Seattle ditches bottled water

Seattle's City Hall is stepping up its efforts to compete with other green cities and states in the US by switching to tap water.

Mayor Greg Nickels announced he is phasing out the purchase of bottled water for city buildings and events by the end of this year to avoid the environmental cost of producing and throwing away plastic bottles.

The move, which will not ban employees from buying and bringing in their own bottled water, will save about $58,000 a year.

The order will apply to all city departments and officials hope it will promote Seattle's water and encourage City Hall staff and the public to kick the bottle habit.

"This is a matter of leading by example," said Mr Nickels. "The people of Seattle own one of the best water supplies in the country, every bit as good as bottled water and available at a fraction of the price.

"When you add up the tremendous environmental costs of disposable plastic bottles clogging our landfills, the better choice is crystal clear."

Seattle's water supply comes mainly from the nearby Cascade Mountains - an area which is access-controlled and has no industry or homes.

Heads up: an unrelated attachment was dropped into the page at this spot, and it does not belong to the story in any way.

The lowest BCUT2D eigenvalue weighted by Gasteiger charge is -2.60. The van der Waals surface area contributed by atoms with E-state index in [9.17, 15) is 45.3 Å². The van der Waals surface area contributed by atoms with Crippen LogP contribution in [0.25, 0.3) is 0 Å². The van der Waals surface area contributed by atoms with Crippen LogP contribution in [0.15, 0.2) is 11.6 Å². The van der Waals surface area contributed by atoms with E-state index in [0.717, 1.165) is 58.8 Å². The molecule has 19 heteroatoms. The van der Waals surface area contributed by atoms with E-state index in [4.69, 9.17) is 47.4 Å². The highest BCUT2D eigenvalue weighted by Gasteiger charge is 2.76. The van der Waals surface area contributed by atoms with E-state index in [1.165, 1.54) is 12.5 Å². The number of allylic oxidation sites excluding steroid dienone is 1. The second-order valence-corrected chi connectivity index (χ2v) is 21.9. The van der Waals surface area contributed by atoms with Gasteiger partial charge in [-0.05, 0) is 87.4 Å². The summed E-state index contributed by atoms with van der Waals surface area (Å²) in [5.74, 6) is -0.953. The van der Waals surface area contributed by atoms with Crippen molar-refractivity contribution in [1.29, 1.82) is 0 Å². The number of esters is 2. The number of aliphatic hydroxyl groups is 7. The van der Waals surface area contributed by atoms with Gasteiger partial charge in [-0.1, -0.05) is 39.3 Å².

San Francisco and Los Angeles are among the major cities across the US that have already banned their departments from buying bottled water, while Chicago introduced a five-cent tax on all bottled water sold in the city at the beginning of this year.

Across the pond, London mayor Ken Livingstone and the city's water supplier, Thames Water, launched a campaign last month to persuade pubs, clubs, restaurants and hotels to ditch bottled water.

Mr Nickels' announcement came just a day after he launched plans for new fuel efficiency standards for the city's taxis which would require drivers to switch to vehicles that can do 30 miles per gallon or more.

Most of the city's current fleet of 643 taxis are Ford Crown Victorias which average 18 miles per gallon.

Kate Martin


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